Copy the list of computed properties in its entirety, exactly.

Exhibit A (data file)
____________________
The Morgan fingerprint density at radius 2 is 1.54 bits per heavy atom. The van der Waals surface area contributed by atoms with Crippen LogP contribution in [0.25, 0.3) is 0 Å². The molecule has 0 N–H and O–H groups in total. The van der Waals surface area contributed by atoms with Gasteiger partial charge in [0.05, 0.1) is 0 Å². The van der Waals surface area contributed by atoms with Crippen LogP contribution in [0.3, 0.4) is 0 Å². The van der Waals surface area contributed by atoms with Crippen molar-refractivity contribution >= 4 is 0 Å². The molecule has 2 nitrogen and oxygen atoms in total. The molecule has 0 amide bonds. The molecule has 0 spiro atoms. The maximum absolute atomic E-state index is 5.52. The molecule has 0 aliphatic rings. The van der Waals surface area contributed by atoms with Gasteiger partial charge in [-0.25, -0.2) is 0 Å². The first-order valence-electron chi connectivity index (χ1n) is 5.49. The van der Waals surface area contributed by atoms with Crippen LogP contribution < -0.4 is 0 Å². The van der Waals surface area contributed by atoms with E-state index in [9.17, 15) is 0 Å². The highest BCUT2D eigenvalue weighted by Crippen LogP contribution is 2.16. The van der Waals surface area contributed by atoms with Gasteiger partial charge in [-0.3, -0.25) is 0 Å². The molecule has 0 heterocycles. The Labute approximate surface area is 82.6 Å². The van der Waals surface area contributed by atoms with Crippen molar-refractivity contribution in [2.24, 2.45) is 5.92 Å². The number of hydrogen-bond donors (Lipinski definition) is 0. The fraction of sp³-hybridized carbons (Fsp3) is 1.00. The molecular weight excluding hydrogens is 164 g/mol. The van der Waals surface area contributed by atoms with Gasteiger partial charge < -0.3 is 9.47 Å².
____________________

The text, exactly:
The Morgan fingerprint density at radius 2 is 1.54 bits per heavy atom. The van der Waals surface area contributed by atoms with Crippen LogP contribution in [0.25, 0.3) is 0 Å². The molecule has 0 N–H and O–H groups in total. The van der Waals surface area contributed by atoms with Gasteiger partial charge in [0.05, 0.1) is 0 Å². The van der Waals surface area contributed by atoms with Crippen LogP contribution in [0.3, 0.4) is 0 Å². The van der Waals surface area contributed by atoms with Crippen molar-refractivity contribution >= 4 is 0 Å². The molecule has 2 nitrogen and oxygen atoms in total. The molecule has 0 amide bonds. The molecule has 0 spiro atoms. The maximum absolute atomic E-state index is 5.52. The molecule has 0 aliphatic rings. The van der Waals surface area contributed by atoms with Gasteiger partial charge in [-0.25, -0.2) is 0 Å². The first-order valence-electron chi connectivity index (χ1n) is 5.49. The van der Waals surface area contributed by atoms with Crippen LogP contribution < -0.4 is 0 Å². The van der Waals surface area contributed by atoms with E-state index in [9.17, 15) is 0 Å². The highest BCUT2D eigenvalue weighted by Crippen LogP contribution is 2.16. The van der Waals surface area contributed by atoms with Gasteiger partial charge in [-0.3, -0.25) is 0 Å². The molecule has 0 heterocycles. The Labute approximate surface area is 82.6 Å². The van der Waals surface area contributed by atoms with Crippen molar-refractivity contribution in [2.24, 2.45) is 5.92 Å². The number of hydrogen-bond donors (Lipinski definition) is 0. The fraction of sp³-hybridized carbons (Fsp3) is 1.00. The molecular weight excluding hydrogens is 164 g/mol. The van der Waals surface area contributed by atoms with Gasteiger partial charge < -0.3 is 9.47 Å².